Tuesday, May 14, 2013

15 Leadership Lessons for Project Managers

Sports can teach some of life’s greatest lessons like how to be a good teammate and how to prepare for success. One of the greatest teachers of these lessons was Coach John Wooden.  In his book, “Wooden,” he shares life lessons from on and off the court. The wisdom in Wooden’s words can be applied to all areas of life – especially business leadership. He recently sat down with Business2Community to share his pearls of leadership wisdom.

”Apply yourself everyday to just becoming a little bit better.”
Marcus Sheridan, author of The Sales Lion blog and Inbound and Content Marketing Made Easy, exemplifies this principle, according to Wooden. Sheridan’s journey is unique. He started out selling pools, but everything changed when he started to apply the inbound marketing methodology. The work that he invested into the online marketing tactics transformed their business into one of the largest companies of its kind in the world.

“Without proper self-evaluation, failure is inevitable.” 
Dan Zarrella, Social Media Scientist at Hubspot, provides advice for marketers, backed with statistics on everything from words to use on your landing page to the best time to send a tweet. So, consider taking time each month to evaluate which of your methods are working and which aren’t working as a self-evaluation based on numbers could help you take your game to the next level.

“Mix idealism with realism and add hard work.”
Glen from ViperChill showcases this attitude in the way he approaches his businesses, said Wooden. Glen sets goals each month for himself and for his businesses. When you read his blog posts you can see that Glen isn’t afraid to put in the work that is required for success. By defining what he wants to accomplish each month, Glen can decide how he is going to spend his time.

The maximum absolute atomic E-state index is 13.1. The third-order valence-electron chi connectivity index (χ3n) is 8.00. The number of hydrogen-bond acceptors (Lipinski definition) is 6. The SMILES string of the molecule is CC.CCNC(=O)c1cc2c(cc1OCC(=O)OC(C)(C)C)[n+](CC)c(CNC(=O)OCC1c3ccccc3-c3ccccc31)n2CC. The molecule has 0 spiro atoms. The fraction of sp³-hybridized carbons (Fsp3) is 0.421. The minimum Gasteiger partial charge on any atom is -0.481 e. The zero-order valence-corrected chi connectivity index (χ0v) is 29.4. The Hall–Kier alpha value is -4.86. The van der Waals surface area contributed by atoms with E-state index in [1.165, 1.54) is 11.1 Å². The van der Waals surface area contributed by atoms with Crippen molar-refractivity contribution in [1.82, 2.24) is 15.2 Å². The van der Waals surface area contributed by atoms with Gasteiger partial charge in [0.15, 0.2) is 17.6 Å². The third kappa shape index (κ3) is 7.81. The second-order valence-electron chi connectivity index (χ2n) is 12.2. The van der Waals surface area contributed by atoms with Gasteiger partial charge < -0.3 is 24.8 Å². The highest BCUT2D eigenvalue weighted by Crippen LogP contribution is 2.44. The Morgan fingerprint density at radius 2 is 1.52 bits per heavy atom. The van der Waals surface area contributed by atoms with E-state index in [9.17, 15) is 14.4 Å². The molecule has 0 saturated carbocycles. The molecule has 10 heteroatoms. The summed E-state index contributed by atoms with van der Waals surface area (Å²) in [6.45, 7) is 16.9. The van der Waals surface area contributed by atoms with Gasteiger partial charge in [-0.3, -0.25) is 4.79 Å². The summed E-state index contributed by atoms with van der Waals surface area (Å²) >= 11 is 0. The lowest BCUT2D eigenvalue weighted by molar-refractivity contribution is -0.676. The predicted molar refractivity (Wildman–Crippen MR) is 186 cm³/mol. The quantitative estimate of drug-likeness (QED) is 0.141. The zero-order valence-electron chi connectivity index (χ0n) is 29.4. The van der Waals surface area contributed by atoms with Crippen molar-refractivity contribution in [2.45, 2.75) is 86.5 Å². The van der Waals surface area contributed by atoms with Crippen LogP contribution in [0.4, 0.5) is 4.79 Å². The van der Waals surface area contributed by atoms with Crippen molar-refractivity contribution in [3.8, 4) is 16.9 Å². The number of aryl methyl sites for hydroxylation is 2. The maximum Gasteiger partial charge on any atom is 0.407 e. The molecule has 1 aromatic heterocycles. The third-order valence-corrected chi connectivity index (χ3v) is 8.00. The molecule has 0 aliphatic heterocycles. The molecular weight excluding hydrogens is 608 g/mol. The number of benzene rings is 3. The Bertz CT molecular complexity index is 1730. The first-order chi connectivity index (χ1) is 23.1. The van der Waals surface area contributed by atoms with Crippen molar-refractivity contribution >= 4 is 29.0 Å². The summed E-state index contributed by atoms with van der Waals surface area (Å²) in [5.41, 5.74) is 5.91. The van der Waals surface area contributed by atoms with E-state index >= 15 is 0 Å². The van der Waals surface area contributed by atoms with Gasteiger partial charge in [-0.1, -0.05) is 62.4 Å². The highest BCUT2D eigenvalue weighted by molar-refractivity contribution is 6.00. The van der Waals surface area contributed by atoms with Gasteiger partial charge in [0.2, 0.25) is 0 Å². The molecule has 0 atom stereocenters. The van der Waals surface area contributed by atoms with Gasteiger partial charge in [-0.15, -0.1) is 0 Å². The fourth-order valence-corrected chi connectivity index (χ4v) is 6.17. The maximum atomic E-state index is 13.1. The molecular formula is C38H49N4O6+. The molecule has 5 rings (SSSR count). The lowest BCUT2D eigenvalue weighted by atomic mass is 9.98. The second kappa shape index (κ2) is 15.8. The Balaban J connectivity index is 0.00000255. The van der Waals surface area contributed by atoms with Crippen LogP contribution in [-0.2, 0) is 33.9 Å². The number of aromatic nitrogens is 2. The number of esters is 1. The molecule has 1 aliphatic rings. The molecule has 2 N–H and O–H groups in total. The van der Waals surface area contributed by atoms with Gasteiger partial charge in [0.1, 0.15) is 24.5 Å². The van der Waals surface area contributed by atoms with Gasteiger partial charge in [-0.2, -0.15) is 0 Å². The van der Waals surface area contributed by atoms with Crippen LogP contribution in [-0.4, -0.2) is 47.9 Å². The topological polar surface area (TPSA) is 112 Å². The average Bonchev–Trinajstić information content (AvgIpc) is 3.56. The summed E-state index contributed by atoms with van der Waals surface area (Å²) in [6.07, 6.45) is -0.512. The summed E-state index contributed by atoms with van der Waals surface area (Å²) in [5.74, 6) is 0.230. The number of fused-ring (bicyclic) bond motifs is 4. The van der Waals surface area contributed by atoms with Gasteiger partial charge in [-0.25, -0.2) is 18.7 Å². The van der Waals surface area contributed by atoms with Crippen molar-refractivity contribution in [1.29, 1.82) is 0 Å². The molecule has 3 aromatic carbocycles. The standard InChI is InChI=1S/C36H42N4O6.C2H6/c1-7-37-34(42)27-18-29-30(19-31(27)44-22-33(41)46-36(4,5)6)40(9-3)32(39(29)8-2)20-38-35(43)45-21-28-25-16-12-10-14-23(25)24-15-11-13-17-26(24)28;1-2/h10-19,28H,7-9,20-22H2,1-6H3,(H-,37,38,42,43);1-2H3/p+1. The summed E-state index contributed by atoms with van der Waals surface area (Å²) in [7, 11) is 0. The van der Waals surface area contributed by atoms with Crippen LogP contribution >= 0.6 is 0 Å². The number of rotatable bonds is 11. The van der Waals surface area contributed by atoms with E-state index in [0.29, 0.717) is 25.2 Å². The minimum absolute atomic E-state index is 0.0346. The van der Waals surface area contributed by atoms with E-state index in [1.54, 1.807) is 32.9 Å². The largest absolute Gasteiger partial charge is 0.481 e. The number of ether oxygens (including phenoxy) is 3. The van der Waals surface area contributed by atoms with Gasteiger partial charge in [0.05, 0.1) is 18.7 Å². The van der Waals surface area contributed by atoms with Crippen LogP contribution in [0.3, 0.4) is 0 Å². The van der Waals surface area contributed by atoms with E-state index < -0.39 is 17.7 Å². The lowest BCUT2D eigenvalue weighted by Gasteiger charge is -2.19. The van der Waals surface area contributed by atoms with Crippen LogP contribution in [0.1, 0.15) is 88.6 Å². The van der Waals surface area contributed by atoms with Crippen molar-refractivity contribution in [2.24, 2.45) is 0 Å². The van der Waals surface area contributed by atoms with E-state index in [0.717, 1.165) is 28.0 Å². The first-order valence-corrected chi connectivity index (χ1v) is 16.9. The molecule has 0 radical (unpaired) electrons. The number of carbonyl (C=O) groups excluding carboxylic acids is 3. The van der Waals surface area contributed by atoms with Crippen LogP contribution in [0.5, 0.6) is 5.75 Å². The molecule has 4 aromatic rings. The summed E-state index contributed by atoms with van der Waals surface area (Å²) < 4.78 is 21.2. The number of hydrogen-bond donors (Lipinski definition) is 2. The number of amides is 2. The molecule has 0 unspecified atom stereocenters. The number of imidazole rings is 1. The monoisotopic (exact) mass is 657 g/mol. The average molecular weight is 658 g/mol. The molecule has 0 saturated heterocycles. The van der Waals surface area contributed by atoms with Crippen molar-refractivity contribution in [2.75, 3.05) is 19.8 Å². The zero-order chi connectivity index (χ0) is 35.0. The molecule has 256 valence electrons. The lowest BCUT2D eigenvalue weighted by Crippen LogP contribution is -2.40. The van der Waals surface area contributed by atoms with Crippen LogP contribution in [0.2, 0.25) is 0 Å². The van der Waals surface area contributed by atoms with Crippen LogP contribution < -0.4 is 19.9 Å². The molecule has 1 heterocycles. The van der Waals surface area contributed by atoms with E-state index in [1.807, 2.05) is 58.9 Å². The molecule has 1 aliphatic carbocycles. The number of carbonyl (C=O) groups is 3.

”You can make mistakes, but you’re not a failure until you start blaming others for those mistakes.”

Darren Rowse, founder of ProBlogger, accidently emailed over one million people with an email that was meant for a few thousand, causing people to unsubscribe and send complaint emails. So, the company drafted an apology email to its users. This quick and honest response did more in the end to improve their relationship with the readers.

”While you can’t control what happens to you, you can control how you react.”
Gary Vaynerchuck, author of Crush It! and The Thank You Economy, is a passionate guy, according to Wooden. One thing that makes him stand out from the rest is his desire to get to know real people. When someone leaves a negative review on Amazon, he responds by asking to talk about their experience.
”People want to believe you are sincerely interested in them as person. Not just for what they can do for you.”

Mark Schaefer is a recognized speaker and marketing consultant. Wooden says he demonstrates his sincere interest in people through the way he communicates on Twitter, the way he writes on his blog, and the way he interacts with people in real life. Social media channels provide companies with an opportunity to engage and he showcases this brilliantly.

“When you improve a little each day, eventually big things occur.”
Brian Moran was trying to build an online baseball training business on the side. After months of trial and error,  Brian found something that worked for his business: Facebook. Soon Brian had built up a following of over 10,000 Facebook fans. Next, he decided to start Get 10,000 Fans, a business dedicated to sharing his formula for converting Facebook fans to customers. Today, Get 10,000 Fans is one of the largest Facebook marketing brands on the Internet.